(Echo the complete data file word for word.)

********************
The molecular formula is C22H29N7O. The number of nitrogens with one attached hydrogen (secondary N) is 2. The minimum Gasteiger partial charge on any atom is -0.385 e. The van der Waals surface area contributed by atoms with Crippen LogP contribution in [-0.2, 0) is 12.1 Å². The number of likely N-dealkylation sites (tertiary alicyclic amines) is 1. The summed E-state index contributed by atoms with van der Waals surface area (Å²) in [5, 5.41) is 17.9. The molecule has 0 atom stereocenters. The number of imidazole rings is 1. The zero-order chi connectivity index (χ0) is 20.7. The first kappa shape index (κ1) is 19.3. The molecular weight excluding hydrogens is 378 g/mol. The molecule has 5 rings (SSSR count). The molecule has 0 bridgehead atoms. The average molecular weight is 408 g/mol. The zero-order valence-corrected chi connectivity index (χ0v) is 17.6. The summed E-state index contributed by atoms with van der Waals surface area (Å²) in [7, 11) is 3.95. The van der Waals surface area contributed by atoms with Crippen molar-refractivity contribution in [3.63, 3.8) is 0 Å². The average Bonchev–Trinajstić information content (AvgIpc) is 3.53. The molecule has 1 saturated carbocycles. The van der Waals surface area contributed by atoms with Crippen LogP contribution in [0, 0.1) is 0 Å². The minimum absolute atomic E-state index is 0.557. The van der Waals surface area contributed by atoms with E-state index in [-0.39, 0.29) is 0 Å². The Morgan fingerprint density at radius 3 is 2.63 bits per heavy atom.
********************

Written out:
The molecular formula is C22H29N7O. The number of nitrogens with one attached hydrogen (secondary N) is 2. The minimum Gasteiger partial charge on any atom is -0.385 e. The van der Waals surface area contributed by atoms with Crippen LogP contribution in [-0.2, 0) is 12.1 Å². The number of likely N-dealkylation sites (tertiary alicyclic amines) is 1. The summed E-state index contributed by atoms with van der Waals surface area (Å²) in [5, 5.41) is 17.9. The molecule has 0 atom stereocenters. The number of imidazole rings is 1. The zero-order chi connectivity index (χ0) is 20.7. The first kappa shape index (κ1) is 19.3. The molecular weight excluding hydrogens is 378 g/mol. The molecule has 5 rings (SSSR count). The molecule has 0 bridgehead atoms. The average molecular weight is 408 g/mol. The zero-order valence-corrected chi connectivity index (χ0v) is 17.6. The summed E-state index contributed by atoms with van der Waals surface area (Å²) in [7, 11) is 3.95. The van der Waals surface area contributed by atoms with Crippen molar-refractivity contribution in [3.63, 3.8) is 0 Å². The average Bonchev–Trinajstić information content (AvgIpc) is 3.53. The molecule has 1 saturated carbocycles. The van der Waals surface area contributed by atoms with Crippen LogP contribution in [0, 0.1) is 0 Å². The minimum absolute atomic E-state index is 0.557. The van der Waals surface area contributed by atoms with E-state index in [-0.39, 0.29) is 0 Å². The Morgan fingerprint density at radius 3 is 2.63 bits per heavy atom.